Blenders are a versatile appliance that can make short work of many tasks
Blenders are no longer just for whipping up the occasional milkshake or smoothie. The top blenders can knead dough, chop nuts, make flour or nut butters, and even wrangle cold blocks of cheese into a usable size and texture. Blenders can make you popular at parties for their ability to whip up frozen drinks with a quick whirl. However, if all you want to do is get your daily shake or smoothie fix, there's a blender for that, too.
Blenders for general use handle most blending jobs well. Most blenders in this category range in price from less than $100 to about $200, but there are surprisingly few of them that get really good reviews for performance. Part of the issue is that owners seem to expect a $150 blender to perform like a $450 blender, and that simply will not happen. If you want a heavy-duty blender, you'll have to budget the money to buy a heavy-duty blender.
If you only use your blender occasionally, or don't really need it for challenging tasks, like making nut butters or flour, you probably don't need to spend more than $100. There are a lot of highly-rated, fairly inexpensive blenders that are great choices for making batches of smoothies or frozen drinks like margaritas, as well as light food prep. Blenders in this class tend to do very well in tests for ice-crushing, but don't score as highly in tests for consistent blending of ingredients that need a specific texture, like pestos, salsas and creams.
Heavy-duty blenders are the powerhouses of the blending world. Costing upwards of $200, and more often upwards of $400, these are the countertop blenders that you need if you want a blender that can do it all. The best blenders in this class can grind grains into flour, blend hot ingredients, heat cold ingredients, and turn out perfectly silky purees. They also do well making items like salsas, where a consistent, yet chunky, texture is important. These high-end machines can even replace your juicer because they can pulverize leafy vegetables, like kale. The best rated models should last for years and tend to be easy to use and clean.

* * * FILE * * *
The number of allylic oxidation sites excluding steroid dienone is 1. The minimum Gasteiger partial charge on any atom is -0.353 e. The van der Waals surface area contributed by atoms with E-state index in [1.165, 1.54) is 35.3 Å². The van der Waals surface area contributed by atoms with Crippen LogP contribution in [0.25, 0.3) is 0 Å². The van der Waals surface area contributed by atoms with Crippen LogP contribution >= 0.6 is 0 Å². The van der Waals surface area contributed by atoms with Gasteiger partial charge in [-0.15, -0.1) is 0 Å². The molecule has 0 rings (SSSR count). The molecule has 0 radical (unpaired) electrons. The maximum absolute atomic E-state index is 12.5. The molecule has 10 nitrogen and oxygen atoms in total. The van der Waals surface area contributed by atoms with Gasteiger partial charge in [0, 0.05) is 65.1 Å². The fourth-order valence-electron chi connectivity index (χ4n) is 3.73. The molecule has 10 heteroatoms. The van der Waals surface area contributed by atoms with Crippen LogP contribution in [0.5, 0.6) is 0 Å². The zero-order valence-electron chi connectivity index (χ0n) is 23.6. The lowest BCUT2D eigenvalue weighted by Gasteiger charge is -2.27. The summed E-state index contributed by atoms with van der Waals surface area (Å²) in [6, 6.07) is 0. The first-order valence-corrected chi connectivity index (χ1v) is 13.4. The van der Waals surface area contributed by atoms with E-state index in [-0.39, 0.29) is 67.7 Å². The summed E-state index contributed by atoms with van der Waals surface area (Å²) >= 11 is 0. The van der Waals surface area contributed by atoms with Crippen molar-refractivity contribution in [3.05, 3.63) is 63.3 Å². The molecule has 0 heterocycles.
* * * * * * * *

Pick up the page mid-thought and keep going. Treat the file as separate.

Single-serve blenders are popular with smoothie fans. These small blenders are just loads of fun, reviewers say. Pop your smoothie ingredients into the container, blend, remove the cup, and drink. Most come with travel mugs so you can take your smoothie on-the-go. Some models are individual units, while others are larger units that include one or more individual serving cups, making them both a full-sized (although not full-performance) blender and a single-serve blender. There are single-serve blenders in a variety of price ranges, although most are well under $100. We found several great budget choices that cost less than purchasing one smoothie at a snooty juice bar. And, of course, they're not just limited to smoothies. They can also make smaller milkshakes and frozen drinks as well.
Countertop blenders aren't the only appliance that can come in handy in the kitchen. If most of your blending involves making emulsions or blending ingredients on the stove, an immersion blender will be a great tool for you. This is merely a stick with a blender at the end and it's highly portable so, instead of bringing the ingredients to the blender, you bring the blender to the ingredients. If you rarely blend, but you cook or bake a lot, a food processor is almost a must have as it makes short work of a huge variety of food preparation tasks. Are your only blending interests making a wide variety of smoothies? Then you definitely need a juicer, which has a dedicated process for grinding out every last bit of juice, nutrients and enzymes from soft and hard fruits, as well as the most challenging leafy vegetable. Each of these small kitchen appliances is covered in its own ConsumerSearch report.
Finding the best blenders
To make our top picks in countertop blenders, we analyzed blender reviews from nearly two-dozen sources to find those blenders that are top performers, yet easy to use and clean. Experts at ConsumerReports.org and Cook's Illustrated thoroughly test blenders, powering through everything from ice cubes to fibrous frozen pineapple to find the sturdiest blenders with the smoothest results. We also consulted comparison-test results from Good Housekeeping, Wired, CNET, TheSweetHome.com and Men's Journal.
One shortcoming with professional reviews is that they typically only analyze a given product over a short period of time, and under sometimes ideal conditions. Because of that, we also consulted hundreds of owner reviews, which are a great resource for learning about real-world performance and long-term durability. The results of our research is a roundup of the best blenders for any lifestyle need.
The best blenders